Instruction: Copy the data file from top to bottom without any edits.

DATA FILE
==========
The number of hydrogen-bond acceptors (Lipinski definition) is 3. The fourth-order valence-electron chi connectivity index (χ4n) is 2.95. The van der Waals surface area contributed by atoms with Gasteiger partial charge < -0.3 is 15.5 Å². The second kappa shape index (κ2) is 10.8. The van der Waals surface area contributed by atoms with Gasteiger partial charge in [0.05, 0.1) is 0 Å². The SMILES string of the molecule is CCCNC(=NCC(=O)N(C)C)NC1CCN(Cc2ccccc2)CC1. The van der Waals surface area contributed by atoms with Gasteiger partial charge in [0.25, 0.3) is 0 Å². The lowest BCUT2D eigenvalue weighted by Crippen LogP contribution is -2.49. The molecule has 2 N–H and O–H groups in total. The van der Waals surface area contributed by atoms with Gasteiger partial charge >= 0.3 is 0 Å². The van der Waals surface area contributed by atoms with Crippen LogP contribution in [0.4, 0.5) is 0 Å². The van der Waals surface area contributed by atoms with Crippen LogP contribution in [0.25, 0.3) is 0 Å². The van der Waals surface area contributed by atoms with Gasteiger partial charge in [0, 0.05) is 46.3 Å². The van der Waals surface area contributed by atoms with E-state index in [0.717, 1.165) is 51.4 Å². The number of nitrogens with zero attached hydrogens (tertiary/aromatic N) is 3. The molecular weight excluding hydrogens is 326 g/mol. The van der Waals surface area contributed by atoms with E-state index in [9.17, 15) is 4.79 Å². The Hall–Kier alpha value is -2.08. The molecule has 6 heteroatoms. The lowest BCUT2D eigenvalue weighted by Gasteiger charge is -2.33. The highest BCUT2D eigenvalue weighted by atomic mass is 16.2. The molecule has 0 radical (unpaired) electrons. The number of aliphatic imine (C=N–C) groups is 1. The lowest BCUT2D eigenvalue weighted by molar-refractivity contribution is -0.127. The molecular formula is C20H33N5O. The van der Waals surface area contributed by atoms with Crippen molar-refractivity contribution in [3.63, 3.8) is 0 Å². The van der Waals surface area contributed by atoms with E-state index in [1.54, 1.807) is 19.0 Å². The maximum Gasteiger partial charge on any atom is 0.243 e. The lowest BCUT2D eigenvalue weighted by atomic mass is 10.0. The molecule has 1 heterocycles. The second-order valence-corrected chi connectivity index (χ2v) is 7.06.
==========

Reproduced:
The number of hydrogen-bond acceptors (Lipinski definition) is 3. The fourth-order valence-electron chi connectivity index (χ4n) is 2.95. The van der Waals surface area contributed by atoms with Gasteiger partial charge < -0.3 is 15.5 Å². The second kappa shape index (κ2) is 10.8. The van der Waals surface area contributed by atoms with Gasteiger partial charge in [0.05, 0.1) is 0 Å². The SMILES string of the molecule is CCCNC(=NCC(=O)N(C)C)NC1CCN(Cc2ccccc2)CC1. The van der Waals surface area contributed by atoms with Gasteiger partial charge in [0.25, 0.3) is 0 Å². The lowest BCUT2D eigenvalue weighted by Crippen LogP contribution is -2.49. The molecule has 2 N–H and O–H groups in total. The van der Waals surface area contributed by atoms with Gasteiger partial charge >= 0.3 is 0 Å². The van der Waals surface area contributed by atoms with Crippen LogP contribution in [0.4, 0.5) is 0 Å². The van der Waals surface area contributed by atoms with Crippen LogP contribution in [0.25, 0.3) is 0 Å². The van der Waals surface area contributed by atoms with Gasteiger partial charge in [0, 0.05) is 46.3 Å². The van der Waals surface area contributed by atoms with E-state index in [0.717, 1.165) is 51.4 Å². The number of nitrogens with zero attached hydrogens (tertiary/aromatic N) is 3. The molecular weight excluding hydrogens is 326 g/mol. The van der Waals surface area contributed by atoms with E-state index in [9.17, 15) is 4.79 Å². The Hall–Kier alpha value is -2.08. The molecule has 6 heteroatoms. The lowest BCUT2D eigenvalue weighted by Gasteiger charge is -2.33. The highest BCUT2D eigenvalue weighted by atomic mass is 16.2. The molecule has 0 radical (unpaired) electrons. The number of aliphatic imine (C=N–C) groups is 1. The lowest BCUT2D eigenvalue weighted by molar-refractivity contribution is -0.127. The molecular formula is C20H33N5O. The van der Waals surface area contributed by atoms with Crippen molar-refractivity contribution in [3.63, 3.8) is 0 Å². The van der Waals surface area contributed by atoms with E-state index in [1.54, 1.807) is 19.0 Å². The maximum Gasteiger partial charge on any atom is 0.243 e. The lowest BCUT2D eigenvalue weighted by atomic mass is 10.0. The molecule has 1 heterocycles. The second-order valence-corrected chi connectivity index (χ2v) is 7.06.